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BOATYARD HISTORY V

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HISTORY OF H. ATTRILL & SONS (continued)

Many interesting jobs have come to the yard:

One was when the late Sir Alex Rose brought 'LIVELY LADY' to the yard for major alterations to enable him to compete in the 1964 single handed Trans Atlantic race. This work entailed a new rig, sail plan, dog-house, bow-sprit etc.

Another was for the late Dr. Bill Howell, whose catamaran 'GOLDEN COCKEREL' capsized off St Catherines, and was salvaged by a ship and the yard. She was repaired by the yard, and also competed in the 'OSTAR' single-handed Trans Atlantic race several times. She was kept by Bill Howell at the yard, cruising and racing for many years until she was sold. Bill Howell remained a good friend and client for the rest of his life.

In 1958 the most advanced and last ferry the Attrill family were to run to Bembridge was built to Bill Waight's design. She was 30' long, with a ramp for ease of entry and exit for foot passengers. She was run for many years during the holiday season untill the early 90's when prohibitive regulations made the service unviable. She was later sold, refitted to a high standard, and is used as a private pleasure craft.

Most of the vessels produced in the yard were of timber construction, but some like 'TAFRAIL' a 38' Camper & Nicholson sailing yacht were based on a GRP hull. She was built in 1963 and won many race prizes.

Sunbeam LucyTime has proved however, that timber constructed craft will last for many years, such as the 'Sunbeam'. These were a class of keel racing yachts designed by Captain Westmacott of 'Woodnutts' in 1923 and many are of that age. The yard was commissioned to build 3 of these, 'PENNY', 'HONEY' and 'LUCY'. Since the late 70's, and with the long held experience of the Attrill brothers of building 'Sunbeams' at Woodnutts, the yard was appointed as the official 'Sunbeam' builder.

The twin screw 41' Motor-yacht 'DELFINO' was built in 1966.

Another example of timber craft being made to last is of the vessel 'ZITHER', built in 1968, 35' long and to a Reg Freeman design. She was recently salvaged from the bottom of the sea in the West Indies by a fisherman, and he has requested drawing plans to bring her up to her original fine standard.

During the late 60's the sons of Mike Attrill, Tony and Chris joined the firm as apprentices, and are now Directors of the company. Since the early various craft have been refitted or altered, craft like 'F.T.' a Kelsall foam sandwich trimaran for David Palmer (another single handed transatlantic sailor), whose main beams were changed from alloy to G.R.P. Fast planing power craft up to 40' have been built as well as small displacement craft of around 22' in GRP. In the early 80's a 28' ketch was constructed for a Mr. John Pinder. She was named 'MAJACS' after his childrens initials. Much work was also carried out to his converted Pinnace 'PINDARIC' a 46' launch from H.M.S. Warspite. Also two work craft were constructed for the yard, one in steel 23' long, for use as a harbour launch, named 'SHEILA', the other a timber constructed 42' long bouy handling vessel 'FROLIC II'.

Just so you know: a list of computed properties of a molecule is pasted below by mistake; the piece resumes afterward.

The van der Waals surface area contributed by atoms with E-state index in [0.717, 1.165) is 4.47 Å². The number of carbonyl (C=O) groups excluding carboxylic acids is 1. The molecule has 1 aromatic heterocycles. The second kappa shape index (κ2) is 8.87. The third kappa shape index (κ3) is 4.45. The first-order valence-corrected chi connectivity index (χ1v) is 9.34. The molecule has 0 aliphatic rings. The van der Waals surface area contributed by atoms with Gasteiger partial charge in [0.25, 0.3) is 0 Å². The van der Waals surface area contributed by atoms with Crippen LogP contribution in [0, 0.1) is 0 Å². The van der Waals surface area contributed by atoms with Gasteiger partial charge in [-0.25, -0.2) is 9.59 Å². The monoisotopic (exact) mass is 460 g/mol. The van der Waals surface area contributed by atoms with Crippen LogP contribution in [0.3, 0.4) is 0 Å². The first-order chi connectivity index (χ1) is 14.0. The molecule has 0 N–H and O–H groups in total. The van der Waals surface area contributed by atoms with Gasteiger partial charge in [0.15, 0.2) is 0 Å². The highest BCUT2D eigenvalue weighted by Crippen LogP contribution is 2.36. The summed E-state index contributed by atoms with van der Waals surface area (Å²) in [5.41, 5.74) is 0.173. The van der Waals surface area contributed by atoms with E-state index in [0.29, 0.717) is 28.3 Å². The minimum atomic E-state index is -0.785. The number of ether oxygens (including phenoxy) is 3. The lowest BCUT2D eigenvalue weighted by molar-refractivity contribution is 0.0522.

During this time many improvements were carried out, a jetty and pontoon were added, a large slipway was built and much of the yard was converted. Purpose built cradles for ease of movement were also invested in.

The work vessel 'FROLIC' was used for many interesting jobs. One was from the ship group of E.E.L. a subsidiary of 'British Hovercraft Corporation'. They tested various ship designs in model form using 'FROLIC' as a mother ship. Some of the models were 30' long and diesel engine powered. The group also rented part of the yard complex for storage of their equipment. Another was the transport of men and materials to the Nab Tower when it was converted from being manned to an automatic light house.

NorvantesThe core of work has shifted in the main to maintenance and storage of vessels. Craft like the 46' Camper & Nicholson sailing yacht 'NORVANTES' has had her bottom sheathed in copper as well as being stored and worked upon for a number of years. The 46' catamaran 'LAROHA' was upgraded for world cruising. Her owner Prof. Hugh Stephenson subsequently taking her to the Pacific via the 'Straits of Magellan' and also into Arctic waters.

The classic 39' centreboard sloop 'WHOOPER' built at 'Woodnutts' in 1938 to a Laurent Giles design has been completely restored for her owner. The 41' sloop 'WHIRLAWAY' has been re-decked and had extensive work carried out.

A large mobile workshop has been built, enabling jobs requiring temperature and humidity control to be carried out. Yachts such as the 43' Sparkman & Stephens timber 'FIREBRAND' have been 'West Epoxy' treated, spray painted and varnished to a high standard inside this shop as well as major reconstruction of her cockpit and a new rudder and skeg in carbon fibre to co-owner Ed -Dubois' design.

Projects in the pipeline include a replica of the old ferry launch 'WHITE ROSE' to be built in modern materials and a replica of Henry Attrill's gaff rig sloop 'SHEILA'.

 

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